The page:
Centromeres are vital structures on eukaryotic chromosomes that are essential for proper chromosome segregation during cell division. Centromeric DNA is bound by a centromere-speciﬁc variant of histone H3 known as CENP-A that replaces canonical H3 in centromeric chromatin, thus specifying centromere identity. The regulation of CENP-A chromatin assembly, however, remains poorly understood. Here, I propose experiments directed towards understanding how CENP-A chromatin is established and faithfully propagated in the ﬁssion yeast Schizosaccharomyces pombe.
In Aim 1, I will adopt biochemical and genetic approaches to identify novel factors that contribute to CENP-A chromatin integrity. I expect to discover proteins that could inﬂuence CENP-A chromatin at several levels, including CENP-A assembly factors & chaperones, chromatin remodelling and histone modifying enzymes. In Aim 2, I propose to systematically characterise the novel factors identiﬁed from Aim 1, in order to assess their exact functions at centromeres. I will also perform experiments that will allow me to classify them into two distinct groups: CENP-A incorporation speciﬁc and CENP-A propagation speciﬁc factors. In Aim 3, I will devise a specialised approach to investigate the features of CENP-A that confer it the unique ability to serve as an epigenetic mark that maintains centromere position and identity.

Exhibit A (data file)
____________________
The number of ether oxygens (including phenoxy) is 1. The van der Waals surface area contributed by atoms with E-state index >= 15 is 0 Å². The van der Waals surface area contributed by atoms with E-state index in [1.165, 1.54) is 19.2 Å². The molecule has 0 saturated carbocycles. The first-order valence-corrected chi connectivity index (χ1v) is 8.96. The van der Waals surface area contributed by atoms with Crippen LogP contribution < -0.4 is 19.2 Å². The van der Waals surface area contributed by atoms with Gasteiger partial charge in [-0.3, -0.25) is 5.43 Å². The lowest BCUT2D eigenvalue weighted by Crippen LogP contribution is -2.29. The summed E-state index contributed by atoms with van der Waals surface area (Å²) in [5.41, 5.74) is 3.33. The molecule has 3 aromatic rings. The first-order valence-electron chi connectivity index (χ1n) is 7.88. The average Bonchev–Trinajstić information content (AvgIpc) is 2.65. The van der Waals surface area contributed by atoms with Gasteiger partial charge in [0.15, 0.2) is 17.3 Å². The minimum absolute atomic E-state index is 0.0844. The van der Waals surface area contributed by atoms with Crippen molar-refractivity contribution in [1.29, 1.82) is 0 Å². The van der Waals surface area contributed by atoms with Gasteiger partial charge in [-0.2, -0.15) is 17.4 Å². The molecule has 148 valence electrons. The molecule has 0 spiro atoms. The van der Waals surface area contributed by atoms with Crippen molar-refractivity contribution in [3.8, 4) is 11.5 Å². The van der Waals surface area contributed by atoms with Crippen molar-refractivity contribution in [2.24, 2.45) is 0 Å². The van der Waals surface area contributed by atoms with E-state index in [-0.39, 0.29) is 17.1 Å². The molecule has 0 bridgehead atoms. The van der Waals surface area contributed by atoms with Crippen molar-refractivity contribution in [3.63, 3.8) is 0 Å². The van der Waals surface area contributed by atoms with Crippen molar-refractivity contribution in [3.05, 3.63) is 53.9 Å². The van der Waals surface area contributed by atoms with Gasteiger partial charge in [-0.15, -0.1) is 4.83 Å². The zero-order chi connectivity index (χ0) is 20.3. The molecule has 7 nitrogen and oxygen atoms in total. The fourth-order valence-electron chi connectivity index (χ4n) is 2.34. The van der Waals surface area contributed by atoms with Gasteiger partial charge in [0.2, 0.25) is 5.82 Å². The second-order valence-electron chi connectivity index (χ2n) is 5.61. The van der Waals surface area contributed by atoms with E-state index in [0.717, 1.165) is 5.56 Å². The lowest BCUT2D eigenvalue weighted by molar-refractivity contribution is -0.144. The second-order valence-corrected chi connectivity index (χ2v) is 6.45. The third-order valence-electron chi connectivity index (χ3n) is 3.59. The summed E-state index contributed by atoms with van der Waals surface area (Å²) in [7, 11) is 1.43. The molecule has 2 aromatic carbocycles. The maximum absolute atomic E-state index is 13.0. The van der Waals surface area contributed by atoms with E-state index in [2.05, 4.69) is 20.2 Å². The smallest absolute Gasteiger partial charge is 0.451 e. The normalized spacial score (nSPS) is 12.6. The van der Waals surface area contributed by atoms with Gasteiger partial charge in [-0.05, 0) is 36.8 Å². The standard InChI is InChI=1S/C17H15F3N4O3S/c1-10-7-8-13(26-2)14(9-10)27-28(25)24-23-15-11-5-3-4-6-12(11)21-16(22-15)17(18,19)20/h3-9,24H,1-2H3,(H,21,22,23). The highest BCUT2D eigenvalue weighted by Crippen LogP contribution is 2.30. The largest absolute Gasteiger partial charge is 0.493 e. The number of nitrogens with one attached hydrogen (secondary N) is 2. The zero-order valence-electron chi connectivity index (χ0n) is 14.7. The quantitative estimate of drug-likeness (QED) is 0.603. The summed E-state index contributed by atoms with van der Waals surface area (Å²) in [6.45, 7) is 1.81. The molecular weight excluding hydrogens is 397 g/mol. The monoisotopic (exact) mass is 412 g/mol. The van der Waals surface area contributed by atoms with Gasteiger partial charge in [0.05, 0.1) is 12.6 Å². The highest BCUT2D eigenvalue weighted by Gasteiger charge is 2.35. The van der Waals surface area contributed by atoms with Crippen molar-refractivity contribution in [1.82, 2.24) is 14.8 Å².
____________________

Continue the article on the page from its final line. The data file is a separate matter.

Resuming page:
Through the state-of-the-art approaches I propose in this application, I expect to uncover the complex mechanisms that define centromeric chromatin integrity. This research will elevate Europe's reputation in epigenetics and chromatin research, and thus enhance European excellence in the life sciences.
Fields of science
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